The downside is that the best refinancing terms are only available to the people who need the least help. If you have an excellent credit score and a good job, refinancing is an easy process likely to lead to significant savings. However, if you are struggling to get by, refinancing may only offer further disappointment. As your income or credit score improves, the refinance options and rates will also improve. For this reason, borrowers should investigate refinancing whenever their credit profile improves. Common improvements include getting a new job, paying off some debt, or having negative items fall off your credit report.
If you are going to refinance right now, the best option is probably a 20-year fixed-rate loan. The extended repayment length doesn’t obligate borrowers to stretch repayment out 20-years. A borrow is allowed to pay off a 20-year loan in five years without penalty. The value of a longer loan is that it lowers the minimum required monthly payment. This provides valuable flexibility. The downside of a longer repayment period usually is much higher interest rates. However, the current offerings for these longer loans are quite low.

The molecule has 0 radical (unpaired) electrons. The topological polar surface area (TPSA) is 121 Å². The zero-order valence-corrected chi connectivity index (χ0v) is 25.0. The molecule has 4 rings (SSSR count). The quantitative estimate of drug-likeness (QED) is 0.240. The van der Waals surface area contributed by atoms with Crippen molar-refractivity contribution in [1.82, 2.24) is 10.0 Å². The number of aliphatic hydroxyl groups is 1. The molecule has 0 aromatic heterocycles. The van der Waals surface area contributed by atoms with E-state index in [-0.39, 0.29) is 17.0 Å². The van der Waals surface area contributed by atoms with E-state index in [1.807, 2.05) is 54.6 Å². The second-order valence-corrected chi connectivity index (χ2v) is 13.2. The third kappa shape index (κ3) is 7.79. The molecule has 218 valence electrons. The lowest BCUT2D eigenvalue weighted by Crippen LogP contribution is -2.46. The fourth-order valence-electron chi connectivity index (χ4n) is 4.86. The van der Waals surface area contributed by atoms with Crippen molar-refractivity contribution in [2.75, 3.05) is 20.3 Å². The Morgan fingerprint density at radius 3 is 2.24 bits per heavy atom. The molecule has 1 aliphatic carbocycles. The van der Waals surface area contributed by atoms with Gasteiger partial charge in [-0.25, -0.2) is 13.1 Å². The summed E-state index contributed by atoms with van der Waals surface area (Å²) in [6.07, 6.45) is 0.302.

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Borrowers opting for a 5-year loan may find rates around 2%, but the longer loan is probably a better deal for recent grads due to the increased flexibility.
Get Advice from Others but do your own Research